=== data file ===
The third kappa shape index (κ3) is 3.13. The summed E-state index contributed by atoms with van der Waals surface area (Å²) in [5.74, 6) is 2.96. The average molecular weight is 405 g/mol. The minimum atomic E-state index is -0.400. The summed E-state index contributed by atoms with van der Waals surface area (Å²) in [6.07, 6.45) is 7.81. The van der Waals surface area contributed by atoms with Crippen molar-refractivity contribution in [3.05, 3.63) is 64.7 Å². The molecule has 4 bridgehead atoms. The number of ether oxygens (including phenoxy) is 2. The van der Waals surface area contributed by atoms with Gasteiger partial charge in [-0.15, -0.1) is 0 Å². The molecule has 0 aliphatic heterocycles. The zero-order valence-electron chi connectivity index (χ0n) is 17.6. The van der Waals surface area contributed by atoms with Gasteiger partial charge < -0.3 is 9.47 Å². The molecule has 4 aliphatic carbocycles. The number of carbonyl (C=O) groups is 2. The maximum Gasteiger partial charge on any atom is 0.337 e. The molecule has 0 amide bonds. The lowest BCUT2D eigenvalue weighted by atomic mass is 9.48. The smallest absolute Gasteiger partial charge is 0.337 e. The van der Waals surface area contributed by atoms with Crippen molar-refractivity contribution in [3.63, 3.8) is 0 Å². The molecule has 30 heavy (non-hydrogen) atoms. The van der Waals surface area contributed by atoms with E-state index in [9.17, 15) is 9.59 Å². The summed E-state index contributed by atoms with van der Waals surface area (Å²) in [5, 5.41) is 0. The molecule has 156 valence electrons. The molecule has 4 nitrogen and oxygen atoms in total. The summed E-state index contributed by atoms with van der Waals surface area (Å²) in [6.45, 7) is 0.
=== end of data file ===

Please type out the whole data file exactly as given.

The third kappa shape index (κ3) is 3.13. The summed E-state index contributed by atoms with van der Waals surface area (Å²) in [5.74, 6) is 2.96. The average molecular weight is 405 g/mol. The minimum atomic E-state index is -0.400. The summed E-state index contributed by atoms with van der Waals surface area (Å²) in [6.07, 6.45) is 7.81. The van der Waals surface area contributed by atoms with Crippen molar-refractivity contribution in [3.05, 3.63) is 64.7 Å². The molecule has 4 bridgehead atoms. The number of ether oxygens (including phenoxy) is 2. The van der Waals surface area contributed by atoms with Gasteiger partial charge in [-0.15, -0.1) is 0 Å². The molecule has 0 aliphatic heterocycles. The zero-order valence-electron chi connectivity index (χ0n) is 17.6. The van der Waals surface area contributed by atoms with Gasteiger partial charge < -0.3 is 9.47 Å². The molecule has 4 aliphatic carbocycles. The number of carbonyl (C=O) groups is 2. The maximum Gasteiger partial charge on any atom is 0.337 e. The molecule has 0 amide bonds. The lowest BCUT2D eigenvalue weighted by atomic mass is 9.48. The smallest absolute Gasteiger partial charge is 0.337 e. The van der Waals surface area contributed by atoms with Crippen molar-refractivity contribution in [3.63, 3.8) is 0 Å². The molecule has 30 heavy (non-hydrogen) atoms. The van der Waals surface area contributed by atoms with E-state index in [9.17, 15) is 9.59 Å². The summed E-state index contributed by atoms with van der Waals surface area (Å²) in [5, 5.41) is 0. The molecule has 156 valence electrons. The molecule has 4 nitrogen and oxygen atoms in total. The summed E-state index contributed by atoms with van der Waals surface area (Å²) in [6.45, 7) is 0.